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AAPG Bulletin


AAPG Bulletin, V. 106, No. 1 (January 2022), P. 1-20.

Copyright ©2022. The American Association of Petroleum Geologists. All rights reserved.

DOI: 10.1306/07272118227

Impact of natural fractures on production from an unconventional shale: The Delaware Basin Wolfcamp shale

A. C. Salem,1 S. J. Naruk,2 and J. G. Solum3

1Shell International E&P Inc., Houston, Texas; [email protected]
2Earth and Atmospheric Science Department, University of Houston, Houston, Texas; [email protected]
3Shell International E&P Inc., Houston, Texas; [email protected]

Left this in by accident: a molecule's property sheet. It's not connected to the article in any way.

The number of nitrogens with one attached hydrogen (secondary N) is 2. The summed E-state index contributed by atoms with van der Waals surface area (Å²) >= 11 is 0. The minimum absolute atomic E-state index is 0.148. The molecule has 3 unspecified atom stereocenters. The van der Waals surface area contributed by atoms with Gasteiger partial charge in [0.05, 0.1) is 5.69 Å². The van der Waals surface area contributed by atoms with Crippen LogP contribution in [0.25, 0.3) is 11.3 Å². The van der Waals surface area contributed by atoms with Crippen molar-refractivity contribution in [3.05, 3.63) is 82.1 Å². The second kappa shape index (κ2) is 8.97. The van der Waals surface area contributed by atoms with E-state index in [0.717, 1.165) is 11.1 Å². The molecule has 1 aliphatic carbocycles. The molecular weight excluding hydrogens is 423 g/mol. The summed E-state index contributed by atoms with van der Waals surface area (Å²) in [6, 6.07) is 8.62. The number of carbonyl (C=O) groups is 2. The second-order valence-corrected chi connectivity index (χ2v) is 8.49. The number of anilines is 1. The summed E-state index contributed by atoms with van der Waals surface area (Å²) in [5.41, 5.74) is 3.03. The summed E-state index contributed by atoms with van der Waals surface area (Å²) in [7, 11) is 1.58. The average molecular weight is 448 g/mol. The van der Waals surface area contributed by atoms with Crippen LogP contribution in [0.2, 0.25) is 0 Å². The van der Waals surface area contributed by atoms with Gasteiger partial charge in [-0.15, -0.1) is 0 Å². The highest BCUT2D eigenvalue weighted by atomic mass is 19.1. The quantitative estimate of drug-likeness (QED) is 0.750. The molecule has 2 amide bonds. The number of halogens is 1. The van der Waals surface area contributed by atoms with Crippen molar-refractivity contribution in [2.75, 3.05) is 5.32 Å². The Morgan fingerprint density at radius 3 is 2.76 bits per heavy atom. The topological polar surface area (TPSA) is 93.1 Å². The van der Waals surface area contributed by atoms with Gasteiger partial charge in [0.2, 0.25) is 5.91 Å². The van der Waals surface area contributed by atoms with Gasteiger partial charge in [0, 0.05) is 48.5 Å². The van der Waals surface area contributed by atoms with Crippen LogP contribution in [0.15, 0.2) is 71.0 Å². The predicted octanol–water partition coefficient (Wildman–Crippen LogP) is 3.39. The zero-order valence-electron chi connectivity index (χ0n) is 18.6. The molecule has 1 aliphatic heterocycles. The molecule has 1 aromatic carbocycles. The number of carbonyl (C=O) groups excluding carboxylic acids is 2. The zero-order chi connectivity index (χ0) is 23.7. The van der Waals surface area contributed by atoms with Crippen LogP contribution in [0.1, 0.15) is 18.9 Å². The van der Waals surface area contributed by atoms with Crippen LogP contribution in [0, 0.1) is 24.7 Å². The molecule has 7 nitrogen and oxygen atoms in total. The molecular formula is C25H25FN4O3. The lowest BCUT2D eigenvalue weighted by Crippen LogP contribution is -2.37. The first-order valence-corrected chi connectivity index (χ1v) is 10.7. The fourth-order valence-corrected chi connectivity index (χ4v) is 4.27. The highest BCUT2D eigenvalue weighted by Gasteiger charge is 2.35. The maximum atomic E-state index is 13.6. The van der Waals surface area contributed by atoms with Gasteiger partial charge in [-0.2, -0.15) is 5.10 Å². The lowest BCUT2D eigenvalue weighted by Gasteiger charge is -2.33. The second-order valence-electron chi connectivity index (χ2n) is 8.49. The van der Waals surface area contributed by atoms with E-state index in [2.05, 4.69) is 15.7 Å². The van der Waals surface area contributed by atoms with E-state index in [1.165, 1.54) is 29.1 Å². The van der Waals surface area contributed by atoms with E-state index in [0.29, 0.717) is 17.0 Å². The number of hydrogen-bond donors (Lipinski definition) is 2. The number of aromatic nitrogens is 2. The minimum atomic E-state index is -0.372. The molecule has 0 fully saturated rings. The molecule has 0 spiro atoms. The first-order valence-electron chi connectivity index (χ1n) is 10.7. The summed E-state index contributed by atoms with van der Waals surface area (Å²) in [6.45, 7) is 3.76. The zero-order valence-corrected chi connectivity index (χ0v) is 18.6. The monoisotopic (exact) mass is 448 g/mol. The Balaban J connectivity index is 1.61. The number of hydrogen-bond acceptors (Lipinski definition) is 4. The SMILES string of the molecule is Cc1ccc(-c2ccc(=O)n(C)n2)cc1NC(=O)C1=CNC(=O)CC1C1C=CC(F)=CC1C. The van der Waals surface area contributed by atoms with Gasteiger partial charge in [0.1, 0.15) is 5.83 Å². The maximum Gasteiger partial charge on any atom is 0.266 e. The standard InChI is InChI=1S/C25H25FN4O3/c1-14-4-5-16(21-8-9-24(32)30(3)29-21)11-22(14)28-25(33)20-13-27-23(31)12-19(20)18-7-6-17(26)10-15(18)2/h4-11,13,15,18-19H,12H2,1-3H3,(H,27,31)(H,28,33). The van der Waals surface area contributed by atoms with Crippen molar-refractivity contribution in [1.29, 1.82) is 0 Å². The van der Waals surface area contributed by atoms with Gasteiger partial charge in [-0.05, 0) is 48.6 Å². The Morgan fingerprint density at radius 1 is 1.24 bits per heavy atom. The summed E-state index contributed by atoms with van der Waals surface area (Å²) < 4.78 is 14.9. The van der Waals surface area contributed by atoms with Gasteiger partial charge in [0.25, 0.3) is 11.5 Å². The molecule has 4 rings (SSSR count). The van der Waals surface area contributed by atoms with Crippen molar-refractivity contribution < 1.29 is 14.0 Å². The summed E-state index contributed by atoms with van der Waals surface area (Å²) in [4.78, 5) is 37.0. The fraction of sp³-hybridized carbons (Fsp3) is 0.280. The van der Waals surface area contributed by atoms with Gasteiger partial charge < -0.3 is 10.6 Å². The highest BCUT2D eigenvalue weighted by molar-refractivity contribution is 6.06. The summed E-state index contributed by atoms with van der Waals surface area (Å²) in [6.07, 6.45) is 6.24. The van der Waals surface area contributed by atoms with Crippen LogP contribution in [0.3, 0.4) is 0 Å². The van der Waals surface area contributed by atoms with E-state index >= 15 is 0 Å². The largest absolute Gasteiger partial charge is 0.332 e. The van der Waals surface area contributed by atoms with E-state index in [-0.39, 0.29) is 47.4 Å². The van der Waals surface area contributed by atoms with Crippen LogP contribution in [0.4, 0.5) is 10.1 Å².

This study compares the intensity of natural fractures in whole core to production data from the same intervals in a fine-grained unconventional oil play. The reservoir matrix permeability is ∼4.6 × 10−5 md (4.5 × 10−21 m2), but individual horizontal wells in the play can sustain production rates of 500 to 700 bbl of water and oil per day for years, implying that a combination of induced and natural fractures increases the Previous HiteffectiveTop permeability by one or more orders of magnitude. However, the comparison of the natural fracture intensity with production data shows no correlation between them. After the initial flow-back period, all wells produce oil at similar rates regardless of the intensity of natural fractures. Water production rates from wells with relatively low natural fracture intensity rates are relatively constant (400–600 BWPD), independent of the natural fracture intensity. Water production rates from wells with higher natural fracture intensities range from 490 to 19,600 BWPD, independent of the natural fracture intensities. Therefore, the contributions of natural fractures to flow are interpreted to be negligible compared to the contributions of the induced hydraulic fractures. Detailed quantification of natural fracture intensity and mechanical stratigraphy in such hydraulically fractured reservoirs is interpreted to yield no insight or understanding into hydraulically stimulated well productivity.

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